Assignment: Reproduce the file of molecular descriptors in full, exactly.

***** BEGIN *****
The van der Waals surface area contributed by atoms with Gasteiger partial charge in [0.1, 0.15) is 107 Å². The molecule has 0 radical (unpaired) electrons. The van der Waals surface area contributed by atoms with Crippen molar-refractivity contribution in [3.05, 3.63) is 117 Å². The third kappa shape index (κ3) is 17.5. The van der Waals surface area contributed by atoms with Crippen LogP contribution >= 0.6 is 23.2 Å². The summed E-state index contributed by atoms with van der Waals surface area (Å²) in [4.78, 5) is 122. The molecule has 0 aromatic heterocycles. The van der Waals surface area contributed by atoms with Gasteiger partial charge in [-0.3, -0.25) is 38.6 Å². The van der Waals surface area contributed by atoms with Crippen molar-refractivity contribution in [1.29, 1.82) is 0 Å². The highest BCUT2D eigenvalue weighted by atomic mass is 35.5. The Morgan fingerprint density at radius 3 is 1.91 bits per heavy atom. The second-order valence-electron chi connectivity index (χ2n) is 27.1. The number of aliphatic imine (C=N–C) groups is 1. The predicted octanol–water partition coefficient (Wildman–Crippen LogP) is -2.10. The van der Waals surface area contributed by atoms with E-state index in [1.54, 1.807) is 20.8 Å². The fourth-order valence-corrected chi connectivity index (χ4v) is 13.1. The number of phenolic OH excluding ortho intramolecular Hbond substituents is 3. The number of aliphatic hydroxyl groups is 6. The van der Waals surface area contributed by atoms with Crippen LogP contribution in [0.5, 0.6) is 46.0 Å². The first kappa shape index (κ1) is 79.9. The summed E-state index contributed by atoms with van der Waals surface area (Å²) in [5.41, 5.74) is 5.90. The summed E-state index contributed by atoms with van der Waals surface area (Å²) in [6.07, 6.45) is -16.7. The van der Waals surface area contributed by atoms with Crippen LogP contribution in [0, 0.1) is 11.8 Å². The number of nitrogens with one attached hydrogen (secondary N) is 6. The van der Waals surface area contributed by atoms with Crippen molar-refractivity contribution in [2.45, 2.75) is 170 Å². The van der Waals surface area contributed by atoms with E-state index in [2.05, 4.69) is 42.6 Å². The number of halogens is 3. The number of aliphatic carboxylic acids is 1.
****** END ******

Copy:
The van der Waals surface area contributed by atoms with Gasteiger partial charge in [0.1, 0.15) is 107 Å². The molecule has 0 radical (unpaired) electrons. The van der Waals surface area contributed by atoms with Crippen molar-refractivity contribution in [3.05, 3.63) is 117 Å². The third kappa shape index (κ3) is 17.5. The van der Waals surface area contributed by atoms with Crippen LogP contribution >= 0.6 is 23.2 Å². The summed E-state index contributed by atoms with van der Waals surface area (Å²) in [4.78, 5) is 122. The molecule has 0 aromatic heterocycles. The van der Waals surface area contributed by atoms with Gasteiger partial charge in [-0.3, -0.25) is 38.6 Å². The van der Waals surface area contributed by atoms with Crippen molar-refractivity contribution in [1.29, 1.82) is 0 Å². The highest BCUT2D eigenvalue weighted by atomic mass is 35.5. The Morgan fingerprint density at radius 3 is 1.91 bits per heavy atom. The second-order valence-electron chi connectivity index (χ2n) is 27.1. The number of aliphatic imine (C=N–C) groups is 1. The predicted octanol–water partition coefficient (Wildman–Crippen LogP) is -2.10. The van der Waals surface area contributed by atoms with E-state index in [1.54, 1.807) is 20.8 Å². The fourth-order valence-corrected chi connectivity index (χ4v) is 13.1. The number of phenolic OH excluding ortho intramolecular Hbond substituents is 3. The number of aliphatic hydroxyl groups is 6. The van der Waals surface area contributed by atoms with Crippen LogP contribution in [0.5, 0.6) is 46.0 Å². The first kappa shape index (κ1) is 79.9. The summed E-state index contributed by atoms with van der Waals surface area (Å²) in [5.41, 5.74) is 5.90. The summed E-state index contributed by atoms with van der Waals surface area (Å²) in [6.07, 6.45) is -16.7. The van der Waals surface area contributed by atoms with Crippen LogP contribution in [0, 0.1) is 11.8 Å². The number of nitrogens with one attached hydrogen (secondary N) is 6. The van der Waals surface area contributed by atoms with Crippen molar-refractivity contribution in [2.45, 2.75) is 170 Å². The van der Waals surface area contributed by atoms with E-state index in [2.05, 4.69) is 42.6 Å². The number of halogens is 3. The number of aliphatic carboxylic acids is 1.